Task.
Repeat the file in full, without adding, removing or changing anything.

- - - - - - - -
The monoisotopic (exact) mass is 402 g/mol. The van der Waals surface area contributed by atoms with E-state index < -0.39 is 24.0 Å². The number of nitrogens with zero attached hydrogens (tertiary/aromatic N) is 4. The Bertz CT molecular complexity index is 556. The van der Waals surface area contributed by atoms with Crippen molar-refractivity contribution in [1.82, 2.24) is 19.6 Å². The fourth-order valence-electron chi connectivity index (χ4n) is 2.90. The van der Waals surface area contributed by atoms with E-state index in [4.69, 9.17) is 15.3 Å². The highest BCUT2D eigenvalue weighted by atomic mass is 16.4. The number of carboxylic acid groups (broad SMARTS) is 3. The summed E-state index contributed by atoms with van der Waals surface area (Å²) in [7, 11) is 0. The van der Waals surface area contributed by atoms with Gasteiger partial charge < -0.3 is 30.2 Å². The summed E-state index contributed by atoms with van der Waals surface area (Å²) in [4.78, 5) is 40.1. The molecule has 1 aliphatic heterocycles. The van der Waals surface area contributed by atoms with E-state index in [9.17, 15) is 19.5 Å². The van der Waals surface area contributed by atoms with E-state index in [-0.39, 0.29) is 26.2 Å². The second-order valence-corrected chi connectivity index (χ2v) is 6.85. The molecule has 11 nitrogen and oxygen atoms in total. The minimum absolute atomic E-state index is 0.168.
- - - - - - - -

The monoisotopic (exact) mass is 402 g/mol. The van der Waals surface area contributed by atoms with E-state index < -0.39 is 24.0 Å². The number of nitrogens with zero attached hydrogens (tertiary/aromatic N) is 4. The Bertz CT molecular complexity index is 556. The van der Waals surface area contributed by atoms with Crippen molar-refractivity contribution in [1.82, 2.24) is 19.6 Å². The fourth-order valence-electron chi connectivity index (χ4n) is 2.90. The van der Waals surface area contributed by atoms with E-state index in [4.69, 9.17) is 15.3 Å². The highest BCUT2D eigenvalue weighted by atomic mass is 16.4. The number of carboxylic acid groups (broad SMARTS) is 3. The summed E-state index contributed by atoms with van der Waals surface area (Å²) in [7, 11) is 0. The van der Waals surface area contributed by atoms with Gasteiger partial charge < -0.3 is 30.2 Å². The summed E-state index contributed by atoms with van der Waals surface area (Å²) in [4.78, 5) is 40.1. The molecule has 1 aliphatic heterocycles. The van der Waals surface area contributed by atoms with E-state index in [9.17, 15) is 19.5 Å². The van der Waals surface area contributed by atoms with E-state index in [-0.39, 0.29) is 26.2 Å². The second-order valence-corrected chi connectivity index (χ2v) is 6.85. The molecule has 11 nitrogen and oxygen atoms in total. The minimum absolute atomic E-state index is 0.168.